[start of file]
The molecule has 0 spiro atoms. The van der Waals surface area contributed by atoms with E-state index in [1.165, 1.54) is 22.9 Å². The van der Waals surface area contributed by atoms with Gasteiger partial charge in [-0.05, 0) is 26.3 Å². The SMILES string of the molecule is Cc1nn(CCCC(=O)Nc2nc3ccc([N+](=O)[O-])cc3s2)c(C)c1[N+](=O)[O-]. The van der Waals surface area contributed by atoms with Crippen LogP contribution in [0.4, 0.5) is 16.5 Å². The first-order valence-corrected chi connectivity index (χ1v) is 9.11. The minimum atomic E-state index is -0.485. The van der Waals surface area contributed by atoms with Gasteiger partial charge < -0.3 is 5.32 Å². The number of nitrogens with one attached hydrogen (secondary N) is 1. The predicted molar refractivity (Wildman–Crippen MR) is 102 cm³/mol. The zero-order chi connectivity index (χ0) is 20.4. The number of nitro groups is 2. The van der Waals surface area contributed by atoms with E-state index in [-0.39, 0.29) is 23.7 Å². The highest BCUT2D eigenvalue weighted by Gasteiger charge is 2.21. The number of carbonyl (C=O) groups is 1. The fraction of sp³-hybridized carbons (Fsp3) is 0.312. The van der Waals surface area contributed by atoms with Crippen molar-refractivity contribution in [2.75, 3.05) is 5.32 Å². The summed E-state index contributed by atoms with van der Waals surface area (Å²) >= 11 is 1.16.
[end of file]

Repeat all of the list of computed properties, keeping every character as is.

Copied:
The molecule has 0 spiro atoms. The van der Waals surface area contributed by atoms with E-state index in [1.165, 1.54) is 22.9 Å². The van der Waals surface area contributed by atoms with Gasteiger partial charge in [-0.05, 0) is 26.3 Å². The SMILES string of the molecule is Cc1nn(CCCC(=O)Nc2nc3ccc([N+](=O)[O-])cc3s2)c(C)c1[N+](=O)[O-]. The van der Waals surface area contributed by atoms with Crippen LogP contribution in [0.4, 0.5) is 16.5 Å². The first-order valence-corrected chi connectivity index (χ1v) is 9.11. The minimum atomic E-state index is -0.485. The van der Waals surface area contributed by atoms with Gasteiger partial charge < -0.3 is 5.32 Å². The number of nitrogens with one attached hydrogen (secondary N) is 1. The predicted molar refractivity (Wildman–Crippen MR) is 102 cm³/mol. The zero-order chi connectivity index (χ0) is 20.4. The number of nitro groups is 2. The van der Waals surface area contributed by atoms with E-state index in [-0.39, 0.29) is 23.7 Å². The highest BCUT2D eigenvalue weighted by Gasteiger charge is 2.21. The number of carbonyl (C=O) groups is 1. The fraction of sp³-hybridized carbons (Fsp3) is 0.312. The van der Waals surface area contributed by atoms with Crippen molar-refractivity contribution in [2.75, 3.05) is 5.32 Å². The summed E-state index contributed by atoms with van der Waals surface area (Å²) >= 11 is 1.16.